1. dover1952 says:

    Hi Alice. To the best of my recollection, I was doing absolutely nothing archaeological on July 11, 2014. That may have been the day I had to take my son to a doctor’s appointment in Lenoir City, Tennessee, which pretty much shot the whole day.

    I had the following notation in my field journal for July 8, 2014:

    This day was excellent for fieldwork. The sun was shining brightly, and ambient air temperatures were warm but not insufferably hot. Work was begun at approximately 2:30 p.m.

    Parcel No. 07001, located immediately east of Smith Cemetery No. 1, is owned by the WCW Land Company in Oliver Springs, Tennessee. It contains 0.41 acres of land, and the owner lives at 138 Dale Avenue in Oliver Springs. On the two USGS topographic maps (Windrock Quadrangles – 1936 and 1946), a historic era house or large outbuilding is shown immediately east-northeast of Smith Cemetery No. 1. The purpose of the fieldwork today was to identify the location of this structure on the ground surface of Parcel No. 07001 and examine it for visible remains of a building foundation and the presence of historic-era artifacts that might provide some clues about the type of building that was once present.

    In 1936 and 1946, the building in question was sitting on land that sloped downwards to the north of this parcel. When current Highway 62 was constructed after World War II, the associated excavation and grading created a relatively steep soil high-wall on the side of the highway next to Parcel No. 07001. A comparison of the two USGS maps, the current Anderson County land parcel map, and a recent aerial photograph make it clear that this building sat partially on Parcel No. 07001 and partially on long-missing soil outside the north parcel boundary. In other words, if the building were still present, half of it would be on Parcel No. 07001, and the other half would be suspended in mid-air above the Highway 62 easement.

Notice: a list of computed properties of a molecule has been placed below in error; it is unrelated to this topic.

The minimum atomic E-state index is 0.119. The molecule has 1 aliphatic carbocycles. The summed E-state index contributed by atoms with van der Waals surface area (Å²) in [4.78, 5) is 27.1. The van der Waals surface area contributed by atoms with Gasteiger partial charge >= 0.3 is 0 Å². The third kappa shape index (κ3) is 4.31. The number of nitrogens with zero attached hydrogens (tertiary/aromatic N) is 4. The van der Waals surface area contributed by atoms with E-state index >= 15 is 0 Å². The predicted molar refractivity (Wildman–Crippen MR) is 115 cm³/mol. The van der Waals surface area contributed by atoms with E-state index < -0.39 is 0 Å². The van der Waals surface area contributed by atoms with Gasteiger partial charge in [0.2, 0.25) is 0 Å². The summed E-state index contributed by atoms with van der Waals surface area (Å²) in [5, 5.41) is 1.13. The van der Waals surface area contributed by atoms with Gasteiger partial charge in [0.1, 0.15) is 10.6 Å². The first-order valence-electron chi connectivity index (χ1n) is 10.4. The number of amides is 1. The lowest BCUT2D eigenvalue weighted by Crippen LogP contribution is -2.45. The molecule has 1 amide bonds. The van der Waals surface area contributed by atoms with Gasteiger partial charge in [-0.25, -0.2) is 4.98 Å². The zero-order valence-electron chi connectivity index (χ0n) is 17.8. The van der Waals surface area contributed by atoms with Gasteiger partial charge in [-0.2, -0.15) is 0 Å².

Summer vegetation was high on Parcel No. 07001. For safety reasons, the soil high-wall area along Highway 62 and the north edge of this parcel could not be examined in the field. A few small areas on the south side of Parcel No. 07001 were relatively free of high vegetation. No historic-era foundation remains or artifacts (e.g., bricks, broken window glass, nails, domestic ceramics, etc.) were observed on the ground surface in these open areas. It was concluded that post-World War II construction of Highway 62 required the razing of this old building. The fieldwork for the day provided no clues as to what kind of building was present or how it was used.

    It ain’t much—but some days are like that.

  2. The DINAA (Digital Index of North American Archaeology) team posted an article about our project indexing and linking primary archaeological data (15 states and growing so far!) on the Day of Archaeology website: http://www.dayofarchaeology.com/digital-index-of-north-american-archaeology/

    There were a lot of great postings… the organizers did an excellent job in making archaeology more accessible to the public. Probably the funniest was ‘Game of Stones’ on archaeology in Ireland, but the Day of Archaeology gives a glimpse at how research is going on around the world.